Another impetus for action to combat climate change is the link with agriculture, as described in section 3.5. Soil restoration to high fertility is obviously useful for high yields of agricultural crops. But it also greatly increases the ability of soils to absorb CO2 (see also Section. 3.1.4). This means that the task of feeding the 7.5 billion people in the world should not conflict with the objectives of the climate policy, with the proviso that the number of livestock should be reduced rather than increased due to methane emissions from animal digestion.

3.7.2 Solving the problem of historical debt and the carbon budget approach

The Treaty of Paris is a call to action for all governments in the world. However, the necessary changes must begin in industrialized countries. They have built their standard of living on cheap oil and gas and are obliged to lead the developing world.

Of course, industrialized countries are only part of this puzzle. Whether or not the Paris targets will be achieved will be largely determined by trends in developing countries. However, developing countries are largely dependent on the use of technologies currently available mainly in industrialized countries (with the exception of China and several other developing countries). They should also see good examples of how well-being and well-being can be achieved in a low-carbon economy.

North-South conversations in climate negotiations often revolve around remittances from the North to low-income countries in the South. The Paris Commitment, which has reached $ 100 billion annually since 2020, will also be used to adapt to an ever-changing climate. This amount is still modest compared to global fossil fuel subsidies, which are about five to six times higher. However, the practical problem is that the majority of governments and parliaments of the countries of the North believe that they have almost no opportunity to maneuver in their state budgets. The real wealth of these countries, as a rule, is in private hands.

This fact may lead to the development of a different strategy for the transition to a low-carbon economy. A convincing idea for such a strategy was developed in the 1990s by the late Anil Agarwal and his colleague Sunita Narain from India: the authors proposed to allow everyone on earth to have the same amount of resource consumption or greenhouse gas emissions to the atmosphere. Poor people can sell part of their benefits to the rich, alleviating their poverty, while maintaining a strong incentive for both rich and poor people to become more resource efficient and reduce their carbon footprint. Unfortunately, the idea of ​​“one person, one equal benefit” did not receive the necessary support.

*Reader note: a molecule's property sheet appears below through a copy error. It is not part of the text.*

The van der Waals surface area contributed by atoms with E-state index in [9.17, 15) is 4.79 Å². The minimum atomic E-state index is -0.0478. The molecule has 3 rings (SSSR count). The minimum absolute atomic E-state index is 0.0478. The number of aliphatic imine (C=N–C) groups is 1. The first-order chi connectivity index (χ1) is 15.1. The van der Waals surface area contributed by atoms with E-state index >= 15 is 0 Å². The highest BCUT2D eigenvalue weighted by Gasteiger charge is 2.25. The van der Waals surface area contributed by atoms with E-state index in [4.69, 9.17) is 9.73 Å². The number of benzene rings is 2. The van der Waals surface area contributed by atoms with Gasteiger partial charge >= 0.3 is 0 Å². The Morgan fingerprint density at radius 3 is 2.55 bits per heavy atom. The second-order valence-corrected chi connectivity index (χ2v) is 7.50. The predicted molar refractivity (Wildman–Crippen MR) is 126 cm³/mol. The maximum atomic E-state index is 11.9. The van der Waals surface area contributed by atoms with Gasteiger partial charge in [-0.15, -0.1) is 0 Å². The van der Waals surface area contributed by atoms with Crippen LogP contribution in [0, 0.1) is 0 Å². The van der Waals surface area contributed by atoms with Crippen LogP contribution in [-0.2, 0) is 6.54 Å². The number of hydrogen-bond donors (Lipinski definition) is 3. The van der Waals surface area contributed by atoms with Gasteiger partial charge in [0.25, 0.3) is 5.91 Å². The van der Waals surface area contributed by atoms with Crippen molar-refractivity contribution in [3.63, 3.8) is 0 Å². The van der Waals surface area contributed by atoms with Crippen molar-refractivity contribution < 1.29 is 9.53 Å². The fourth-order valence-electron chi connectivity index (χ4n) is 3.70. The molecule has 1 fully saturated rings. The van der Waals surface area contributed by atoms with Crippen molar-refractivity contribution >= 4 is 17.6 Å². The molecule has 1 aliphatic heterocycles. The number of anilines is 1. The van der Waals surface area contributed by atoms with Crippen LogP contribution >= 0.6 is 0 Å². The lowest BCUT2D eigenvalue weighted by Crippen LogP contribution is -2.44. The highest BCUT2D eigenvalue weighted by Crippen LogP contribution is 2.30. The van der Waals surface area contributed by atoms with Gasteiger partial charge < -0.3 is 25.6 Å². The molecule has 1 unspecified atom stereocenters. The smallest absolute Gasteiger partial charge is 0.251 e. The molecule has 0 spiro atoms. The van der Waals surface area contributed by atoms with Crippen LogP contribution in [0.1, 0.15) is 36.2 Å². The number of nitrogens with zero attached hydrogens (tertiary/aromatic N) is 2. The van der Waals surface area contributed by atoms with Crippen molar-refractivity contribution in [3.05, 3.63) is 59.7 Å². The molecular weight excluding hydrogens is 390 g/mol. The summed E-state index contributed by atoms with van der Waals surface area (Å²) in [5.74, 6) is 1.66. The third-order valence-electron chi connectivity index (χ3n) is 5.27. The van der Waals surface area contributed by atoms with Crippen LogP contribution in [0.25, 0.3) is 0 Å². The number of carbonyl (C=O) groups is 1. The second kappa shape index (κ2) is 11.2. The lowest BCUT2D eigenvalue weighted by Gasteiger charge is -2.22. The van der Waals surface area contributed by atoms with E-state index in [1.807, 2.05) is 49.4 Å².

More than ten years later - and in order to facilitate climate negotiations at the COP (Copenhagen Climate Conference) 15 at the Copenhagen-German Consultative Council on Global Change (“WBGU”), it continued to develop this idea and presented a “budget approach”, schematically illustrated in Fig. 3.9. This approach meant giving all types of countries the same carbon budget per capita. Older industrialized countries will be forced to seek permits in less developed countries.

An interesting feature of this budget approach is that, for the first time in history, a developing country facing a decision to build a fossil fuel power station would not go for it automatically, but would deviate for a moment and then calculate the cost-benefit ratio for the two options. -construction or not construction. High prices for carbon permits will make the option without building temptingly lucrative. And if there are still many options for expanding renewable energy sources (section 3.4) or energy efficiency (section 3.8), the balance will quickly turn into a non-construction option. And this is for purely economic reasons.

Unfortunately, for climate talks the United States, Russia, Saudi Arabia and some others came to the climate summit in Copenhagen with a clear intention to block discussion of the budget approach. However, for the Club of Rome, it looks very attractive and deserves a revival.


Picture. 3.9 “budget approach”: rich countries (pink) have almost exhausted their CO2 emissions budgets. Dotted lines indicate the development of the budget prior to bidding. Developing countries (green) will have an excess of permits and may sell some of them, allowing rich countries to still emit CO2. Middle-income countries (yellow) can also buy permits after their budget can be reduced to zero in 2040 (Source: WBGU - German Advisory Council or Global Change (2009): addressing the climate dilemma: budget approach. Special report. Berlin: WBGU)

3.7.3 Carbon Price